The class warfare that surrounds tax reform is bothersome. It’s not constructive and most of the information is false. The reason some tax cuts appear to benefit the rich is that the rich pay 80 percent of the taxes. They are the ones who need tax breaks. However, there is one tax break that generally impacts the rich that may disappear if the tax code is truly reformed.
Yes, California has high state income taxes. For instance, the rate for millionaires is 13.3 percent. It’s not insanely lower for the middle class, either: A married couple making $103,000 or more would pay a 9.3 percent rate, and while $103,000 might go far in plenty of areas in the United States, California’s outrageously high housing prices ensure that such a couple wouldn’t have an easy time paying all the bills.
But those Hollywood liberals raking in the big bucks and paying the 13.3 percent rate? Well, they’re not actually paying the 13.3 percent rate, thanks to our current U.S. tax code, which allows deduction for state and local taxes.
Let me explain. Currently, if anyone files taxes with itemized deductions, he can deduct his state and local taxes. In other words, if Joe Random makes $250,000 a year, and pays $26,000 in state and local taxes, and then donates an additional $14,000 to charity annually, he could deduct $40,000 from his salary—and pay federal taxes on only $210,000.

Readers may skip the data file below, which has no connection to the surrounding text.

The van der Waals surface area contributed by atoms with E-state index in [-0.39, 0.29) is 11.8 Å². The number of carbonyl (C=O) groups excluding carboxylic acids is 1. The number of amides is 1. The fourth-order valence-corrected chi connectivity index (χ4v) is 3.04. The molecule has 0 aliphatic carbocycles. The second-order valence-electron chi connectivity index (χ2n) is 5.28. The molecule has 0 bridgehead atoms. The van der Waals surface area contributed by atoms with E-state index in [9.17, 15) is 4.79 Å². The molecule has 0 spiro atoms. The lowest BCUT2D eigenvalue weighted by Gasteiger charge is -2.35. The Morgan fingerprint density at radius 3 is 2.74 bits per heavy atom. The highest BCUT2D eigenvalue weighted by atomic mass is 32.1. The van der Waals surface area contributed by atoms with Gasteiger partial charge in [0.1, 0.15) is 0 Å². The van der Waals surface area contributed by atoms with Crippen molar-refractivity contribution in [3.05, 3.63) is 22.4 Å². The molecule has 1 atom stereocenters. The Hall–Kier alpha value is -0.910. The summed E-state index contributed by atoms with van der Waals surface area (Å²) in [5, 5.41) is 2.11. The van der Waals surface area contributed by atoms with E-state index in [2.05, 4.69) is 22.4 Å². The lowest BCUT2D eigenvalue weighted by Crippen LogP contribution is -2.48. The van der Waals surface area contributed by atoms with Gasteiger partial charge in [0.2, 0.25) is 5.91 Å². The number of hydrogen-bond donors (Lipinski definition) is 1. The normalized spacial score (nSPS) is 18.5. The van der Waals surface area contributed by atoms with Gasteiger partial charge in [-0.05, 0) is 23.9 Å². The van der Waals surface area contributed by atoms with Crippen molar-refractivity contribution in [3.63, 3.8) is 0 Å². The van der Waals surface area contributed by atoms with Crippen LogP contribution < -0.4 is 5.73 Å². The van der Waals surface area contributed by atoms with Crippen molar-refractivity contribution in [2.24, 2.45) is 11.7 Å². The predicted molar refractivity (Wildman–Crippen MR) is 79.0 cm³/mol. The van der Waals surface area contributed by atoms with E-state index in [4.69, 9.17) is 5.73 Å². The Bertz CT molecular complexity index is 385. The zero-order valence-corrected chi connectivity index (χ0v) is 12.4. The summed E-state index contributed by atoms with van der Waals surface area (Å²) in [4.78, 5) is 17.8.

This deduction has big benefits for wealthy Californians. According to The Heritage Foundation’s research, that deduction means the effective tax rate for rich lefties in the Golden State is 8 percent, not 13.3 percent.
Essentially the rest of the country is subsidizing California’s high tax burden.
The article further reports:
Furthermore, for individuals pulling in over $200,000 a year, the average benefit of the state and local tax deduction is $6,296, according to Heritage research. For those making in the range of $40,000 to $50,000, that benefit shrinks to $134.
And it’s not just California whose blue-state government is currently raking in the perks thanks to the tax code.
“Just seven states receive 53 percent of the value of the state and local tax deduction: California, New York, New Jersey, Illinois, Massachusetts, Maryland, and Connecticut,” write Rachel Greszler, Kevin D. Dayaratna, and Michael Sargent in their upcoming report for The Heritage Foundation.
Why should Americans from red states and lower-tax blue states be subsidizing other states? If states like California want to embrace big government, that’s fine—but they should also have to finance it themselves, not ask for a handout from the rest of the country.
Ending the deduction for state taxes would help make the income tax more equitable for everyone. There will be loud cries from the states it will impact, but it still needs to be done. Hopefully the Republicans will have the courage to do it.